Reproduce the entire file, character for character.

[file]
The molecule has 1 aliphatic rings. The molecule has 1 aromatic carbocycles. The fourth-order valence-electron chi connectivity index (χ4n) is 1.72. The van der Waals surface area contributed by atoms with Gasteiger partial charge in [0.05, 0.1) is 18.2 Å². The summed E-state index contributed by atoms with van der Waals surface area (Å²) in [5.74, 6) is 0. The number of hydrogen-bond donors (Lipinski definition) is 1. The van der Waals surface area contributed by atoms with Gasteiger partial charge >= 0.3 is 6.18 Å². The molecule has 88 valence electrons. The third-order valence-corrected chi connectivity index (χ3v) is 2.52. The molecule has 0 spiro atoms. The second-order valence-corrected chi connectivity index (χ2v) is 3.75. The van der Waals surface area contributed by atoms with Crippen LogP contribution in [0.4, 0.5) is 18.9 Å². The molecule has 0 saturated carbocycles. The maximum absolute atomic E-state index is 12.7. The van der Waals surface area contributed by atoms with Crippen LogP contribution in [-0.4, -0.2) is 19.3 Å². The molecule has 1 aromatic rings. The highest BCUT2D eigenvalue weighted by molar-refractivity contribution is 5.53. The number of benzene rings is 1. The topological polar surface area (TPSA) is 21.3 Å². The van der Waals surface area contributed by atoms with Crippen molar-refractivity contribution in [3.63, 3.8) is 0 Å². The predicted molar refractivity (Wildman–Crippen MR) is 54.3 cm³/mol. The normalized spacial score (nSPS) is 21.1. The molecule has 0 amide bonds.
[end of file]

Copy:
The molecule has 1 aliphatic rings. The molecule has 1 aromatic carbocycles. The fourth-order valence-electron chi connectivity index (χ4n) is 1.72. The van der Waals surface area contributed by atoms with Gasteiger partial charge in [0.05, 0.1) is 18.2 Å². The summed E-state index contributed by atoms with van der Waals surface area (Å²) in [5.74, 6) is 0. The number of hydrogen-bond donors (Lipinski definition) is 1. The van der Waals surface area contributed by atoms with Gasteiger partial charge >= 0.3 is 6.18 Å². The molecule has 88 valence electrons. The third-order valence-corrected chi connectivity index (χ3v) is 2.52. The molecule has 0 spiro atoms. The second-order valence-corrected chi connectivity index (χ2v) is 3.75. The van der Waals surface area contributed by atoms with Crippen LogP contribution in [0.4, 0.5) is 18.9 Å². The molecule has 0 saturated carbocycles. The maximum absolute atomic E-state index is 12.7. The van der Waals surface area contributed by atoms with Crippen LogP contribution in [-0.4, -0.2) is 19.3 Å². The molecule has 1 aromatic rings. The highest BCUT2D eigenvalue weighted by molar-refractivity contribution is 5.53. The number of benzene rings is 1. The topological polar surface area (TPSA) is 21.3 Å². The van der Waals surface area contributed by atoms with Crippen molar-refractivity contribution in [3.63, 3.8) is 0 Å². The predicted molar refractivity (Wildman–Crippen MR) is 54.3 cm³/mol. The normalized spacial score (nSPS) is 21.1. The molecule has 0 amide bonds.